Share Notes May 5, 2022

Share Notes May 5, 2022

CSA Share Notes:

Welcome to another abundant week. The lettuces are rocking strong, the cooking greens are still beautiful, and so many more roots are on the way. We were excited to pick a handful of garlic scapes, a couple dozen snow peas this week, and we can see a few broccoli heads beginning to form up. That means all of those super desirable crops will be ready to go in the CSA boxes really soon.

If you haven’t snatched a spot in our Summer season yet, you can head here to register: (harvests start at the end of June or early July and run till mid-August, most years.) Remember, once your spring shares come to an end (in the ballpark of 4-6 more weeks? ish?), that’ll be curtains for your access to our weekly boxes, unless you are signed up for the next season!

Now on to your vegetable line up.

  • Head Lettuce—Salad time, baby!  Romaines, oak leafs, and skyphos (my personal favorite!)  Take advantage of this abundance of leafy greens, because the greens do not last. As soon as it gets hot, they’ll be done until late October, and you’ll be missing them!
  • Hakurei Turnips— For mini shares. These are a Japanese, fresh-eating salad turnip. You’ll eat these raw, either sliced, or just crunch right in. They’re more like a mild, delicious, creamy radish, and they’re super yummy. (Of course you CAN roast them, but we think they’re best fresh)  The greens are edible too! Take advantage of enjoying our turnip greens while we’ve got them before the bugs take them!
  • Scarlet Queen Turnip— For the Large and Regular shares. These red beauties are NOT BEETS! They’re peppery and loaded with minerals. They’re fantastic roasted and slathered with butter. Try our turnip and grain salad, served warm. Super delicious.
  • Kale/Collard—Lacinato for the Regular shares, curly kale for the Mini shares. and Collard for the Large shares.  These crops can be used interchangeably.  For the lacinato and collards, I suggest slicing them all into very, very thin ribbons. Sautee a little onion and garlic, then add a splash of chicken stock and red pepper flakes to the pan, next toss in your ribbons of greens to braise. Let them cook down to a good tenderness in that nice liquid and enjoy.
  • Pak Choi— this lovely little plant is an Asian cabbage, and it’s fantastic in a crunchy slaw, or a Thai green, red, or yellow curry, or a Japanese soup, or in a bowl of Vietnamese pho, or on top of Korean BBQ sandwiches… YUM! Of course you’re not limited to Asian cuisine with this crop, but the options therein are so fabulous, you should definitely try one of the above mentioned dishes!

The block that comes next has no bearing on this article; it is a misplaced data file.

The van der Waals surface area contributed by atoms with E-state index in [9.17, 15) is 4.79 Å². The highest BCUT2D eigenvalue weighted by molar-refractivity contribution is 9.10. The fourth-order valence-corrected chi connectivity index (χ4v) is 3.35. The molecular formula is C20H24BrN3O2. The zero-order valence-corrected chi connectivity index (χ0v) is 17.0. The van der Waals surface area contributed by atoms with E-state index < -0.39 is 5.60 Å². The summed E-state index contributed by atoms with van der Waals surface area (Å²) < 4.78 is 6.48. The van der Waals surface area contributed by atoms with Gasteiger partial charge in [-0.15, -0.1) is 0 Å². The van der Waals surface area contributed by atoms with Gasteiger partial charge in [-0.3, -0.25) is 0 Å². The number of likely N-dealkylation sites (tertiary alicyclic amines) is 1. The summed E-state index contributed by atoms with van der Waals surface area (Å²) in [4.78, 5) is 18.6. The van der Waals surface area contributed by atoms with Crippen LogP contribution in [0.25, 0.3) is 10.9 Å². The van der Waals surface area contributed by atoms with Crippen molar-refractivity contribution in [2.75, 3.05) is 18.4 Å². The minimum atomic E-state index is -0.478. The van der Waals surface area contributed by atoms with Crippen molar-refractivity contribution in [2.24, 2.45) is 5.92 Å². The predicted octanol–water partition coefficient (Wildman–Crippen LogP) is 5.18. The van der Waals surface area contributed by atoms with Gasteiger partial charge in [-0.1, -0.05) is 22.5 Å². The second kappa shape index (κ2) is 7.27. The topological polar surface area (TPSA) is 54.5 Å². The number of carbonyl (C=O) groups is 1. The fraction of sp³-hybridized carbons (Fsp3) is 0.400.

• Radishes— Daikon for the large and regular shares, watermelon radish for the minis.  Daikons are wonderful pickled.  Slice them up and try our easy pickle recipe (this would be great with some leftover carrots tossed in, too!) And watermelon radish are so exquisite, you gotta eat them raw on a salad.
  • Spring onions— for the large shares only. One red, one purple. These are un-cured so you’ll wanna store them in the fridge rather than at room temp. They’ll have great flavor and are incredibly fresh
  • Swiss Chard— For the large and regular shares. This pretty crop is one of my most favorite spring crops, it’s so lovely.  We enjoy it raw early in the season when it’s still super tender. It’s also excellent tossed into the last few minutes of a crockpot Sunday roast.  Also excellent roasted or sautéed and topped with parmesan and pine nuts.

Veggie Storage tips:

Most everything will keep longest stored in the fridge sealed up in produce bags.  All root crops should be severed from their tops to keep the roots from getting rubbery, and the greens stored separately, sealed up to stay fresh. Everything will need a gentle washing before cooking, but leave the dirt on until you’re ready to use them to prevent spoilage.

We’d love to hear stories and recipes of your culinary adventures this week. Send us a note or post a comment of how you’ve used your CSA share.

Your farmers, Jess & Justin

Regular Share

Regular Share top left to right: Romaine lettuce, Scarlet Queen Turnips, (bottom row) Skyphos lettuce, chard, Lacinato kale, and daikon radish.


Large Share

Large Share top left to right: (top row) Skyphos and oak leaf lettuces, spring onions (second row) romaine, collards, Swiss Chard, daikon radish, Scarlet Queen Turnips.

Mini Share

 Mini share: top left to right: red romaine lettuce, pak choi, curly kale, watermelon radishes, Hakurei Turnips.